Glacier FarmMedia COVID-19 & the Farm

Tighter timeline set for dairy farmers’ trade pact compensation

Feather sector compensation pledged with $691 million in programs

dairy cow canada
(Diane Kuhl/iStock/Getty Images)

Compensation to Canada’s supply-managed farmers, to offset domestic market share dealt away in two recent free trade pacts, will now move more quickly to dairy farmers — and will take the form of new programs for feather sectors.

Federal Agriculture Minister Marie-Claude Bibeau on Saturday announced $1.405 billion in compensation, as pledged in August last year to dairy farmers on an eight-year timeline, will instead flow as three years’ worth of direct payments.

That’s on top of the $345 million already paid out to dairy farms last December and January and a previously announced $250 million on-farm investment program.

Bibeau on Saturday also announced $691 million for a 10-year run of programs for supply-managed Canadian chicken, turkey, egg and broiler hatching egg producers.

Citing “sector demands,” the government said its feather-sector programs will go to “drive innovation and growth for farmers.”

The programs are to be designed “in consultation with sector representatives and launched as soon as possible,” the government said.

“Today’s announcement of a substantial compensation package for our dairy, poultry and egg farmers shows our support for a strong supply management sector for many generations to come,” Bibeau said in a release.

For dairy farmers, the new schedule calls for cash payments of $468 million in 2020-21, $469 million in 2021-22 and $468 million in 2022-23, to be issued “on the basis of their milk quota.”

The government gave the example of an owner of an 80-cow dairy farm, who would see a direct payment of about $38,000 in each of those years.

For affected sectors, Saturday’s announcement is meant to make good on long-pledged compensation for market access concessions Ottawa made to foreign exports in negotiating two major trade pacts.

Specifically, Saturday’s announcements cover the Comprehensive Economic and Trade Agreement (CETA) between Canada and the European Union, and the Comprehensive and Progressive Agreement for Trans-Pacific Partnership (CPTPP) including Canada and 10 Asia-Pacific nations. The pacts took initial effect in September 2017 and late December 2018 respectively.

Ottawa reiterated Saturday it “remains committed to engaging the sector on full and fair compensation” for the Canada-U.S.-Mexico Agreement (CUSMA) — the successor deal to the North American Free Trade Agreement (NAFTA) — as well as compensation to processors of supply managed products.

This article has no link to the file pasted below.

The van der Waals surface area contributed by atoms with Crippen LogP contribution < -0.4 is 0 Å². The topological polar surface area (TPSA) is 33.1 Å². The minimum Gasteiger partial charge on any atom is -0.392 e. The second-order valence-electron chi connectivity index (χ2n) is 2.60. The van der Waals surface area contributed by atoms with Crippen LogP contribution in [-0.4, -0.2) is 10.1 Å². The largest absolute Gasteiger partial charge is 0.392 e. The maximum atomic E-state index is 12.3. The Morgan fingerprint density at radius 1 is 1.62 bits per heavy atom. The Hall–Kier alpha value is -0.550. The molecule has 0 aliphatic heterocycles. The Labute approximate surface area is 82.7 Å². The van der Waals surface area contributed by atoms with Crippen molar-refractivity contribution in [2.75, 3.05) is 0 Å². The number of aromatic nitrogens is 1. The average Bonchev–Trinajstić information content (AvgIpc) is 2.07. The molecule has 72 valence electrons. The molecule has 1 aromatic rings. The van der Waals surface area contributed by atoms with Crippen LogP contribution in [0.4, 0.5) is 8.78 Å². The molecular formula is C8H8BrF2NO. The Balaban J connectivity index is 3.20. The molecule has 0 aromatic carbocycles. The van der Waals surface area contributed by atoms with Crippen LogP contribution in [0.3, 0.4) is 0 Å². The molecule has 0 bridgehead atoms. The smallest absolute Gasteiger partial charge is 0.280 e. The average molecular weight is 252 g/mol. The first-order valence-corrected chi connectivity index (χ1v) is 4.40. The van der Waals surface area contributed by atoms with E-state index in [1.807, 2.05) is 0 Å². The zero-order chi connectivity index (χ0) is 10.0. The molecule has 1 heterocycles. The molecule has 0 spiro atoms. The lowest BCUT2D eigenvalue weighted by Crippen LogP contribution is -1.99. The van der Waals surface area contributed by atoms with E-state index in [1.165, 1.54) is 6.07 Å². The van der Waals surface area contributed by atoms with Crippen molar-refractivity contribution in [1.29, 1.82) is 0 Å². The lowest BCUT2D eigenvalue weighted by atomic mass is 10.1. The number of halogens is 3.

Once they’re fully phased in, dairy concessions made under CETA, CPTPP and CUSMA, along with Canada’s World Trade Organization (WTO) commitments, are estimated to be worth about 10 per cent of Canada’s current milk output alone, the government said.

(Dairy Farmers of Canada (DFC) separately estimates that by 2024, 18 per cent of domestic dairy production will have been “outsourced to foreign producers who will supply milk for imported dairy products that wind up on Canadian store shelves.”)

The government on Saturday also reiterated its post-CUSMA pledge “that there will be no more concessions on supply management in future trade negotiations,” including the recently agreed-upon transitional trade deal with the United Kingdom and future U.K. trade talks.

‘Time to deliver’

Representatives of the affected sectors lined up Saturday to hail the government’s latest pledges on compensation and programming.

Dairy farmers’ objective “is to be better prepared to face the intensification of competition from imported dairy products made from milk produced elsewhere” due to trade pact concessions, DFC president Pierre Lampron said in a separate release Saturday.

On-farm investments to that effect “can only come with a level of certainty as it relates to the promised compensation,” he said. “Reducing the timelines for the scheduled payments is recognition by the government of the importance of the foreign competition we face, this is why today’s announcement is so significant.”

Egg Farmers of Canada, Chicken Farmers of Canada (CFC), Turkey Farmers of Canada and Canadian Hatching Egg Producers, in a separate joint release, said the pledge of new programs “is a step in the right direction towards supporting farmers as they make ongoing improvements to their operations and enhance the long-term efficiency and sustainability of their farms.”

Canadian poultry and egg farmers “stand to suffer losses of billions in net operating income” from concessions made in the CPTPP alone, the groups said.

Saturday’s announcement, they said, draws on recommendations made in April last year by a poultry sector working group which had assessed the impact of the various trade deals in question.

“Farmers have waited a long time to see action on this file, and we believe that this is a step in the right direction,” CFC chair Benoit Fontaine said in the government’s release.

The feather groups said their farmers have also suffered “significant market losses” due to CUSMA and “look forward to working with government officials to assess CUSMA support measures.”

The federal opposition Conservatives’ agriculture critic Lianne Rood, in a separate release Saturday, described Bibeau’s announcements as more promises on which the Liberals have yet to pay up. The feather sector programs aren’t yet in place, she said, and dairy “farmers are, still, waiting for ‘Year 2’ payments.”

Further, she said, “we still have nothing on the table about (CUSMA). It is past time to deliver on promises made to supply-managed farmers.” — Glacier FarmMedia Network

 

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